It’s a Tuesday morning, 30 minutes after Shannon’s weekly set at Dante’s with his Karaoke From Hell band. Shannon—the co-owner of Voodoo Doughnut, the nightlife ringmaster of Old Town, and the man about to unveil a mysterious second venture called the Portland P Palace—is sitting in the back of his 1992 Mercedes 300E in his reserved parking space on Southwest Ankeny Street, bitching that Willamette Week did not endorse his run for mayor in 1992.
He looks for the bright side.
“Thank God, I don’t have to hang out at City Hall and deal with the Occupy Portland shit,” he says, adding without a pause: “What we should go do is go to the Port and see what the fuck’s going on. I’d love to go do that. You wanna go?”
This is a good place to mention that Shannon has spectacular weed.
“Hard right,” Shannon tells his designated driver—whose name is Colby, but Shannon calls him Cheese—and we roll east across the Steel Bridge. We have to slow down on Northeast Broadway because Shannon has dropped his roach in the passenger seat of his car.
We coast down to Swan Island, where Shannon says Occupy is blocking the Port. The car stereo blasts Rolling Stones bootlegs at top volume. The windows are open and freezing air slaps me in the face and it feels good.
“The Stones!” Shannon says. “Are our lights on, by the way?”
Tres Shannon is riding high.
Those responsible for promoting local tourism have a hard time explaining why Voodoo Doughnut has become a phenomenon.
“Personally, I couldn’t name another doughnut spot in another city that has national recognition,” says Megan Conway, vice president of communications for Travel Portland. “When you talk about Portland, there’s always someone in the room who says, ‘Oh, have you had a Voodoo doughnut?’”
Voodoo will celebrate its millionth customer by March, though it’s probably had more. This summer, Voodoo sold a million doughnuts in June, July and August. Pink boxes are a common sight in the security lines of Portland International Airport. The shop’s website gets 60 million hits a year. In 2009, according to Shannon, Voodoo Doughnut was the eighth most-searched place name in the world on Google.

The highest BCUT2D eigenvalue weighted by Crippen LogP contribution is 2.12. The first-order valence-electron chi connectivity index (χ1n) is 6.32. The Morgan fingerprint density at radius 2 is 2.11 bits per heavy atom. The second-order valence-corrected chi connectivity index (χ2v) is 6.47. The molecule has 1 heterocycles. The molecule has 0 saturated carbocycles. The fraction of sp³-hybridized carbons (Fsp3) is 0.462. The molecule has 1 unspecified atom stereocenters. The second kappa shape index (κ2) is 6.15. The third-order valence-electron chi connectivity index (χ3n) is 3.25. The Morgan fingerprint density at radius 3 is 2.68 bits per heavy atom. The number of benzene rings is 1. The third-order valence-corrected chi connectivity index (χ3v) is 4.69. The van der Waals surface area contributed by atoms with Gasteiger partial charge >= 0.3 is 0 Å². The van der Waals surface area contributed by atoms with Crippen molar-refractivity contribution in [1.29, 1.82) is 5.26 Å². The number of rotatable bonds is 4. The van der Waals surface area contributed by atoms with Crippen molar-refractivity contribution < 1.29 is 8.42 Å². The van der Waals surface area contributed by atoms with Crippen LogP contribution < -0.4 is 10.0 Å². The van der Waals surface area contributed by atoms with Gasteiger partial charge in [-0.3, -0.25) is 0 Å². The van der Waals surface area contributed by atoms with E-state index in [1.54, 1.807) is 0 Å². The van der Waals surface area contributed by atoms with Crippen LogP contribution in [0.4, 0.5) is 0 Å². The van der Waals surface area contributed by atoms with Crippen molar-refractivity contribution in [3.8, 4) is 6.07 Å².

“We struck gold with Voodoo,” says Shannon’s business partner, Kenneth “Cat Daddy” Pogson. “The worse the economy got, the longer our lines got. We are kind of the rock stars of the doughnut world. We show up with the pink box, and it’s like the parting of the Red Sea.”
At age 45, Shannon is proof that not only are there second acts in Portlandian lives, but the encore can be far more celebrated and lucrative.
Born Richard Shannon III in Portland Adventist Hospital in 1966, Shannon was nicknamed “Tres” by his parents. They split up when he was 4, and Tres moved to Colorado with his dad.
As a teenager, he made money in the summer by hanging out at a Dairy Queen and challenging tourists to banana split-eating contests. He attended only one day of college.
He moved back to Portland in 1984. Six years later, he and Benjamin Arthur Ellis opened their riotous all-ages club the X-Ray Cafe, an alterna-kid destination where the walls were covered in black velvet paintings and acts ranged from Green Day to Ernest Truly’s Bare Bottom Spanking and Salvation.
“He literally would give anybody a chance, no matter how little talent they had,” says Tony Green, a spokesman for the Oregon Department of Justice who used to play gigs at the X-Ray. “What most people didn’t see was that he took very seriously being an Old Town business owner.”
Shannon and Ellis shuttered the X-Ray Cafe in 1994 for lack of cash. For the next decade, Shannon supported himself by booking shows at rock club Berbati’s Pan, and with his Karaoke From Hell gigs.